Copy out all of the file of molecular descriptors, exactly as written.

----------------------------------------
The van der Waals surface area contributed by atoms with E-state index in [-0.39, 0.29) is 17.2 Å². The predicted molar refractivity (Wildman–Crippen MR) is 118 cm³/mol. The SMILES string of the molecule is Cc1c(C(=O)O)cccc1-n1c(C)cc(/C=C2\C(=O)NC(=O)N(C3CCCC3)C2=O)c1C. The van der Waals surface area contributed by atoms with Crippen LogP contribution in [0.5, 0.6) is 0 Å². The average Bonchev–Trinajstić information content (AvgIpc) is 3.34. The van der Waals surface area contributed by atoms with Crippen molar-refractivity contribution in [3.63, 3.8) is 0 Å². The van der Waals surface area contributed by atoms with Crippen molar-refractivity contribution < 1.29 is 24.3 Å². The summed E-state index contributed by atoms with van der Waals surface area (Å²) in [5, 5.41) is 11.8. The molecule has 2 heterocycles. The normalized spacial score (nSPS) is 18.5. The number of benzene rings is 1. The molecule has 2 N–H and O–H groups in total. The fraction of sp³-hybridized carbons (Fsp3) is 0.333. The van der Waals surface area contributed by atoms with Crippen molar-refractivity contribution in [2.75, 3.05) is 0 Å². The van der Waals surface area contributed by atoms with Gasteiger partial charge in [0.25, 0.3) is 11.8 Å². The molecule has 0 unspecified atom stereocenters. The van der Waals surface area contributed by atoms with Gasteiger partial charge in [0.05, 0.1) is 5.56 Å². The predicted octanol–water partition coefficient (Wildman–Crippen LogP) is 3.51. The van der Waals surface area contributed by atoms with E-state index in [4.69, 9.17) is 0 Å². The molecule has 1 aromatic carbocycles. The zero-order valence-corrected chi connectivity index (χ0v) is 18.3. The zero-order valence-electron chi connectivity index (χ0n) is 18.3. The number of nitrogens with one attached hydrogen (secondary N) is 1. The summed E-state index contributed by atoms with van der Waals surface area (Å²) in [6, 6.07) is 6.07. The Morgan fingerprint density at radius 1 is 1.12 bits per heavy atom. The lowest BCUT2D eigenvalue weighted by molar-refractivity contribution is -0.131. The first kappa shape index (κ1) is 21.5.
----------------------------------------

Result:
The van der Waals surface area contributed by atoms with E-state index in [-0.39, 0.29) is 17.2 Å². The predicted molar refractivity (Wildman–Crippen MR) is 118 cm³/mol. The SMILES string of the molecule is Cc1c(C(=O)O)cccc1-n1c(C)cc(/C=C2\C(=O)NC(=O)N(C3CCCC3)C2=O)c1C. The van der Waals surface area contributed by atoms with Crippen LogP contribution in [0.5, 0.6) is 0 Å². The average Bonchev–Trinajstić information content (AvgIpc) is 3.34. The van der Waals surface area contributed by atoms with Crippen molar-refractivity contribution in [3.63, 3.8) is 0 Å². The van der Waals surface area contributed by atoms with Crippen molar-refractivity contribution < 1.29 is 24.3 Å². The summed E-state index contributed by atoms with van der Waals surface area (Å²) in [5, 5.41) is 11.8. The molecule has 2 heterocycles. The normalized spacial score (nSPS) is 18.5. The number of benzene rings is 1. The molecule has 2 N–H and O–H groups in total. The fraction of sp³-hybridized carbons (Fsp3) is 0.333. The van der Waals surface area contributed by atoms with Crippen molar-refractivity contribution in [2.75, 3.05) is 0 Å². The van der Waals surface area contributed by atoms with Gasteiger partial charge in [0.25, 0.3) is 11.8 Å². The molecule has 0 unspecified atom stereocenters. The van der Waals surface area contributed by atoms with Gasteiger partial charge in [0.05, 0.1) is 5.56 Å². The predicted octanol–water partition coefficient (Wildman–Crippen LogP) is 3.51. The van der Waals surface area contributed by atoms with E-state index in [4.69, 9.17) is 0 Å². The molecule has 1 aromatic carbocycles. The zero-order valence-corrected chi connectivity index (χ0v) is 18.3. The zero-order valence-electron chi connectivity index (χ0n) is 18.3. The number of nitrogens with one attached hydrogen (secondary N) is 1. The summed E-state index contributed by atoms with van der Waals surface area (Å²) in [6, 6.07) is 6.07. The Morgan fingerprint density at radius 1 is 1.12 bits per heavy atom. The lowest BCUT2D eigenvalue weighted by molar-refractivity contribution is -0.131. The first kappa shape index (κ1) is 21.5.